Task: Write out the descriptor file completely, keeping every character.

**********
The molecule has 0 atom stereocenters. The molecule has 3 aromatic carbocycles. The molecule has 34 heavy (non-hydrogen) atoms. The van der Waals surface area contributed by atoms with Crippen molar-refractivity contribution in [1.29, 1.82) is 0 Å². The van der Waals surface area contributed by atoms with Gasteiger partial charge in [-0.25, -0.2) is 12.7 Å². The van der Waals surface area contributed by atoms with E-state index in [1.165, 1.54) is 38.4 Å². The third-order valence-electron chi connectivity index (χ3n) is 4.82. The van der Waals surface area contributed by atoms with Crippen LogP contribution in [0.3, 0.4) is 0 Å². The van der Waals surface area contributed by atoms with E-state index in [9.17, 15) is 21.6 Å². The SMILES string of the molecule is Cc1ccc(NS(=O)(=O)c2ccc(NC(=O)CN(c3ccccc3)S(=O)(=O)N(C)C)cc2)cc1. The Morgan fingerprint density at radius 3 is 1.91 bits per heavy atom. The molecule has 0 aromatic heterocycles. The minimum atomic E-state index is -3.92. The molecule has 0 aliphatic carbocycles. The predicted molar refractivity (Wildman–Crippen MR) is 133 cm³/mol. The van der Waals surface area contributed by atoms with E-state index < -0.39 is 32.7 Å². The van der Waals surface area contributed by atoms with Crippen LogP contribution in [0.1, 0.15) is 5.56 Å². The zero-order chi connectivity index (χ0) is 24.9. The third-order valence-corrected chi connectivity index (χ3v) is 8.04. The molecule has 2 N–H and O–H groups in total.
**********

The molecule has 0 atom stereocenters. The molecule has 3 aromatic carbocycles. The molecule has 34 heavy (non-hydrogen) atoms. The van der Waals surface area contributed by atoms with Crippen molar-refractivity contribution in [1.29, 1.82) is 0 Å². The van der Waals surface area contributed by atoms with Gasteiger partial charge in [-0.25, -0.2) is 12.7 Å². The van der Waals surface area contributed by atoms with E-state index in [1.165, 1.54) is 38.4 Å². The third-order valence-electron chi connectivity index (χ3n) is 4.82. The van der Waals surface area contributed by atoms with Crippen LogP contribution in [0.3, 0.4) is 0 Å². The van der Waals surface area contributed by atoms with E-state index in [9.17, 15) is 21.6 Å². The SMILES string of the molecule is Cc1ccc(NS(=O)(=O)c2ccc(NC(=O)CN(c3ccccc3)S(=O)(=O)N(C)C)cc2)cc1. The Morgan fingerprint density at radius 3 is 1.91 bits per heavy atom. The molecule has 0 aromatic heterocycles. The minimum atomic E-state index is -3.92. The molecule has 0 aliphatic carbocycles. The predicted molar refractivity (Wildman–Crippen MR) is 133 cm³/mol. The van der Waals surface area contributed by atoms with E-state index < -0.39 is 32.7 Å². The van der Waals surface area contributed by atoms with Crippen LogP contribution in [0.1, 0.15) is 5.56 Å². The zero-order chi connectivity index (χ0) is 24.9. The third-order valence-corrected chi connectivity index (χ3v) is 8.04. The molecule has 2 N–H and O–H groups in total.